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Tuesday, July 19, 2005

Singin in the Rain

Last night when I was running, the sky opened up and began to pour rain, which was weird because there weren't any discernible clouds. I felt just one or two scout drops and suddenly I looked up and it started to come down in heavy sheets. I was only half way through my route, so by the time I reached home I was soaked. But I didn't mind too much; running in inclement weather alwasy makes me feel like a real Runner (that's right, capital R, grrrrr).

It just makes me feel like I'm really an athlete, like the kind they make movies about where the star is running and there's an inspirational soundtrack and he or she has that look of determination and you just know they're going to win in the end (since sports movies are always about winning, and sometimes about not winning, but feeling good about yourself). But despite the grit-your-teeth-running-through-the-rain-or-in-the-early-morning-hours, you don't see too many running movies. In fact, the most memorable running moment in a movie for me is when Rocky finally runs up the steps to Philadelphia's Library and he's so happy that he made it, and he's jogging around with that idiot smile on his face with his arms raised in triumph. That's a good running moment -- stairs! Jesus, they're hard, and he deserves snaps -- but that's a boxing movie, not a running movie.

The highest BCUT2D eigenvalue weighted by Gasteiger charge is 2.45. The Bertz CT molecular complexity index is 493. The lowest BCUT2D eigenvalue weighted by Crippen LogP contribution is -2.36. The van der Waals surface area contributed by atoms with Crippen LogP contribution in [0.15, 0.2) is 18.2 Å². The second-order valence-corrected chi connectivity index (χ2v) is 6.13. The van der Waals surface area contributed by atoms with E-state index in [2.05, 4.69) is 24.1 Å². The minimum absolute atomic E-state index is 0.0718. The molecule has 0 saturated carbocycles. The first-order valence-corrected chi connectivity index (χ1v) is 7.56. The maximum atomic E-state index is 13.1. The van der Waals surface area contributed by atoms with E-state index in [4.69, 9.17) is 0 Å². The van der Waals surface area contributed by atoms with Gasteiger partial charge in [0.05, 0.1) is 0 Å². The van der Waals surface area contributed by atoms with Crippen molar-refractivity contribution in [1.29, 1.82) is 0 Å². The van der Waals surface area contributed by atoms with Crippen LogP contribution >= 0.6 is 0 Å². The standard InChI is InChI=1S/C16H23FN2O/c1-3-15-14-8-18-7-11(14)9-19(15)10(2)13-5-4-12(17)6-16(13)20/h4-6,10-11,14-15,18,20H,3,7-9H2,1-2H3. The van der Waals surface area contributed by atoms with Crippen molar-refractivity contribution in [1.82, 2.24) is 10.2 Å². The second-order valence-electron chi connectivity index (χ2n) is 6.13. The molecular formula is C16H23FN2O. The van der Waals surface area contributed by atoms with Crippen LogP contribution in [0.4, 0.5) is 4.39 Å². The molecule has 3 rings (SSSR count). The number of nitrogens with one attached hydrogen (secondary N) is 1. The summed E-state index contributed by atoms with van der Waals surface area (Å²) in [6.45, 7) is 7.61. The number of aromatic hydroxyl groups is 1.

Maybe there aren't many running movies because running isn't all that exciting. There's not any conflict (unless you dig deep and discuss the internal struggle), there's no "big" game or fight to highlight in the end, and there isn't a team to pull together (even in boxing movies, there's a coach and a trainer both of whom kind of make up a team with the actual boxer). Maybe running should be re-vamped to get a glossier image, one that people could make movies about. We could make running a contact sport -- runners can wear little belts with plastic flags and other runners can strip them of their flags, or perhaps we can go for full-out tackling. You could form teams in select cities and people could pay money to gather in stadiums to watch them run and tackle one another, but for excitment purposes maybe there should be a ball; you know, something they have to get across a finish line.

Oh dammit, that's football. No wonder there's so many movies about that sport: it's got some good elements!

Sorry running, you'll just have to be happy with the Boston and New York City marathons, and I guess we can give you a large portion of the summer Olympics. But Hollywood doesn't want you.

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